The shrine at Ise is surrounded by white pebbles. Not the latter gravel that you raked into patterns; the pebbles are too heavy for that. It demarcates sacred space.
Napoleon carefully selected his son's playmates, overlooking blue blood in favor of physical robustness, because his wife's family had people who died of consumption.
During an outbreak of the plague in Venice, the Doge and other officials searched for elderly physicians -- those who had been through the last plague. Frail though they often were, they had the best odds of survival.
Chinese courtesans often refrained from eating crabs because it was said that they would be reborn as crabs.
When Emma of Normandy went to England to marry a king, she had to change her name from the alien Emma to the more familiar Aelfgifu.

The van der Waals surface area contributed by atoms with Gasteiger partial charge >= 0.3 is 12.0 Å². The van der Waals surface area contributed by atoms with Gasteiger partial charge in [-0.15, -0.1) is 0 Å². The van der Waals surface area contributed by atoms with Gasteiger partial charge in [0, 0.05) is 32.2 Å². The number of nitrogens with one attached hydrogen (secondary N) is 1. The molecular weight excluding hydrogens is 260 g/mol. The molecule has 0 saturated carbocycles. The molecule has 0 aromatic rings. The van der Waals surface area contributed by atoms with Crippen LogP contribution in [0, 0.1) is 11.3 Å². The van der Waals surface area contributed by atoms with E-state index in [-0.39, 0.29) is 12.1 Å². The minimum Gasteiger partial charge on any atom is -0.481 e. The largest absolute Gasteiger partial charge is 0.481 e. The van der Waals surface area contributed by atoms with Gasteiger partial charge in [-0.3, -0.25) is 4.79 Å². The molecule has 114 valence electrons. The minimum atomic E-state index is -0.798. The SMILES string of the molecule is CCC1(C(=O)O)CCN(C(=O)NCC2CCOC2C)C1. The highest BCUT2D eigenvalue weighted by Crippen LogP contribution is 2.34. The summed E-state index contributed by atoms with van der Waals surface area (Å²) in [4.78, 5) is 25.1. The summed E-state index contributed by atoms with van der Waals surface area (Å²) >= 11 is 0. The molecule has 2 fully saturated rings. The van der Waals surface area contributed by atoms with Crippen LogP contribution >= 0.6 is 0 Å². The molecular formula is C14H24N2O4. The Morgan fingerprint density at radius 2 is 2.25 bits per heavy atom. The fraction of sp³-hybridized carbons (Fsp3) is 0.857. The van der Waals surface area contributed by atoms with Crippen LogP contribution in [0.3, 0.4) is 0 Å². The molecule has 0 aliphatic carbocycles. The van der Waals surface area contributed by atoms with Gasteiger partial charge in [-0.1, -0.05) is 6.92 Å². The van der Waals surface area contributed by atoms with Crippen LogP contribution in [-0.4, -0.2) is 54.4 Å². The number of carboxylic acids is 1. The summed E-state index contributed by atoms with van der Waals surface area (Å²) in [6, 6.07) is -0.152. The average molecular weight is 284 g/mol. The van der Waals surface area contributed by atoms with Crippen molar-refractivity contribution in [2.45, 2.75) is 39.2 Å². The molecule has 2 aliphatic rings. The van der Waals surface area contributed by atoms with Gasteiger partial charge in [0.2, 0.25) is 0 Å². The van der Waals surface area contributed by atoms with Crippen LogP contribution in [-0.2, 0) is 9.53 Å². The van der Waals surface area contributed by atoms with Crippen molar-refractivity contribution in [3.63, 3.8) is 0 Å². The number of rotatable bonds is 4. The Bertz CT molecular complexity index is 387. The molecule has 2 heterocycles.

During World War II, some German soldiers were heckling a Russian peasant about the size of his stove and why he needed one that large. He asked if they would be there in the winter, they said they might, and he told them they would know then.
The Chinese god of wealth does not receive pork offerings. This is because, owing to the rich traders, he's a Muslim. (He even wears a hat that has been identified as Persian in origin.)
At Prince Albert's suggestion, Queen Victoria adopted the practice of having a couple of cows designated to provide milk for the royal children.
World War I had an interesting pattern on TB deaths in neutral Denmark -- first a rapid increase, then a decline. It appears that the increased demand for meat and milk for export had increased prices until the British blockade cut off the markets and forced it to stay locally, and the nutrition governed it.